Ask average people to name the most influential person in the computer industry, and you'll probably hear Microsoft's Bill Gates. Unless they're Apple fans, who will probably give the nod to founding father Steve Jobs. But for many of the world's top geeks, a third name looms even larger than those giants -- Linus Torvalds.
That's Mr. Torvalds, a quiet, self-effacing Finnish programmer who started what may be a revolution in the computer industry. In 1991, he was a college student studying computer science in Helsinki when he began work on an experimental operating system -- the critical software that controls computers and allows all other programs to run.
His creation was based on Unix, which runs many of the world's most powerful computers and workstations. But Mr. Torvalds wanted his operating system to run on ordinary desktop computers. Looking for help, he posted his source code on the Internet and asked anyone with expertise to pitch in. He named the system after himself, and Linux was born.
Ever since, Mr. Torvalds has joked about his goal of "world domination" for Linux. But the idea has become more plausible over the past two years as Linux has become the fastest-growing operating system in the business. Now installed on at least 7 percent of the world's computers, it runs on Intel PCs, Macintoshes and at least a dozen other machines.
If Mr. Torvalds has his way, someday Linux will be your operating system. And it won't cost you much -- if anything.
Internal memos show that Microsoft officials are worried about the young Finn and his followers. Many other software publishers and hardware makers see Linux as the new Microsoft alternative. Internet service providers see a cheap and effective tool to provide customers with e-mail, Web pages and other services. Even more worrisome for Mr. Gates and company, businesses and organizations are buying computers with Linux installed.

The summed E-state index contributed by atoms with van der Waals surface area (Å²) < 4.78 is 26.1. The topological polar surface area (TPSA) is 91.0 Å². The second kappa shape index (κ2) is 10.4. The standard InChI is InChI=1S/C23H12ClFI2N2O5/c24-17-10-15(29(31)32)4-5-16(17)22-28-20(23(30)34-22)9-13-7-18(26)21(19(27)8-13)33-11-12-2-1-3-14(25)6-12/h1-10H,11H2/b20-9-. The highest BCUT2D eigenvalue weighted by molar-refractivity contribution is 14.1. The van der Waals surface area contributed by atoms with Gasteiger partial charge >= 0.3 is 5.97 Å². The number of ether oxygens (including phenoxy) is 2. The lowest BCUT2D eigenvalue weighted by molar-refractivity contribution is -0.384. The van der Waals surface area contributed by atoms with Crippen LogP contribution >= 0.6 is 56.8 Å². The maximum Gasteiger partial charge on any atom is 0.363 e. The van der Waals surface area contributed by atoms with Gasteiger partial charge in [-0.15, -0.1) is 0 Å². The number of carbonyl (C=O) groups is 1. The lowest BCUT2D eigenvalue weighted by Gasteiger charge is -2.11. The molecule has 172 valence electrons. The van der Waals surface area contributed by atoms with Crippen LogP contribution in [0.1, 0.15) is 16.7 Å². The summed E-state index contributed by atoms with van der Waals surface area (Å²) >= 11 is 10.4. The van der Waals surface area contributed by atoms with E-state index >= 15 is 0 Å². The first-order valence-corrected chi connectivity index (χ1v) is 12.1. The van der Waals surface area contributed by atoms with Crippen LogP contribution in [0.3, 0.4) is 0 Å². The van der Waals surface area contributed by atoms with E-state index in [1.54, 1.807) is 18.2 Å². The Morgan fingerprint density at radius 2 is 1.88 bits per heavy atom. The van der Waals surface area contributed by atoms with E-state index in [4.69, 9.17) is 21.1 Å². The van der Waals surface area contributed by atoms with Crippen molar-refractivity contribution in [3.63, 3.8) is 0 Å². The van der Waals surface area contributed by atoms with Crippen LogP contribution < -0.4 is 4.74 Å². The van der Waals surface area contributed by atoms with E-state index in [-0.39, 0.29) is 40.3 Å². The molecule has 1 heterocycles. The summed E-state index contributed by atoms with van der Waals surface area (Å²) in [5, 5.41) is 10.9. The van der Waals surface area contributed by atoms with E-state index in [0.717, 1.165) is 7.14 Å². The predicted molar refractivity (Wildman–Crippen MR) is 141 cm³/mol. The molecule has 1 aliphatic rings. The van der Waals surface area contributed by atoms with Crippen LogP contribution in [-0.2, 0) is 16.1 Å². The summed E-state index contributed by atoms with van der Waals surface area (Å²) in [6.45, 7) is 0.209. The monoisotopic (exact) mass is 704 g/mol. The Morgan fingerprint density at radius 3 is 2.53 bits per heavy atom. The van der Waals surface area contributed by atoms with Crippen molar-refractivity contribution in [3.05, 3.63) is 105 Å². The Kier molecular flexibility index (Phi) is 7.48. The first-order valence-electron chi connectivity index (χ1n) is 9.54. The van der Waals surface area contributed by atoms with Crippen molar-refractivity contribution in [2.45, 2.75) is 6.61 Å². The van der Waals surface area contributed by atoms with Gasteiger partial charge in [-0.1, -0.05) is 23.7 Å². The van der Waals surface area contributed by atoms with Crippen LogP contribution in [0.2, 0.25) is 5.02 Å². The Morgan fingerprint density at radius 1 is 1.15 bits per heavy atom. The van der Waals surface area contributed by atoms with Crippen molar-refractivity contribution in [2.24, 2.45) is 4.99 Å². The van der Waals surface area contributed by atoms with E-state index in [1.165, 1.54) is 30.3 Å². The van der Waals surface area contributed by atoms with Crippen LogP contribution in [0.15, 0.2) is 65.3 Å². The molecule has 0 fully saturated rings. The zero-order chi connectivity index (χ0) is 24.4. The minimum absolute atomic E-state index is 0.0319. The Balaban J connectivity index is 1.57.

At LinuxWorld, the first trade show for the operating system, thousands of users and developers lined up in February to hear Mr. Torvalds speak in a rock concert atmosphere. IBM, Dell, Compaq, Hewlett-Packard and other big players were there to pay tribute and announce new Linux products.
The big names also were betting their money -- investing in companies that distribute and support Linux, such as Red Hat Software of Research Triangle Park, N.C. In fact, the only big outfit that didn't show up was Microsoft.
So far, most Linux acolytes are people who run networks and Internet businesses. They like its low cost, reliability and ease of administration. The question is whether Linux will make converts in the biggest market of all -- desktop computer users. For that to happen, Linux will have to become friendlier, and software publishers will have to write Linux versions of word processors, spreadsheets and other common programs.
There's no question that Linux is a good system for heavy Internet users -- all of the utility programs commonly used on the Internet are built in or bundled with it. Corel makes a version of its WordPerfect word processor for Linux that has all of the functionality of its Windows version, and Netscape gives away a Linux version of its Communicator Web browser.
Mr. Torvalds works for a mysterious Silicon Valley start-up called TransMeta. "We do stuff," is his official description of the company's activities. On the side, he maintains the kernel of Linux (the core of the operating system) and works with a worldwide army of Linux programmers on improvements and enhancements.
What makes Linux different from other operating systems is the concept of a "public license." The system and the source programs that it is compiled from are available free on the Internet -- and can be freely modified by other programmers to meet their needs or fix bugs.
Because of the public license, called a "copyleft" by some developers, programmers also must make any of their changes and enhancements freely available. The best ideas are incorporated into new official releases.
As a result, Linux has become the "stone soup" of operating systems, attracting some of the best minds in computing to donate their time, expertise and intellectual property rights.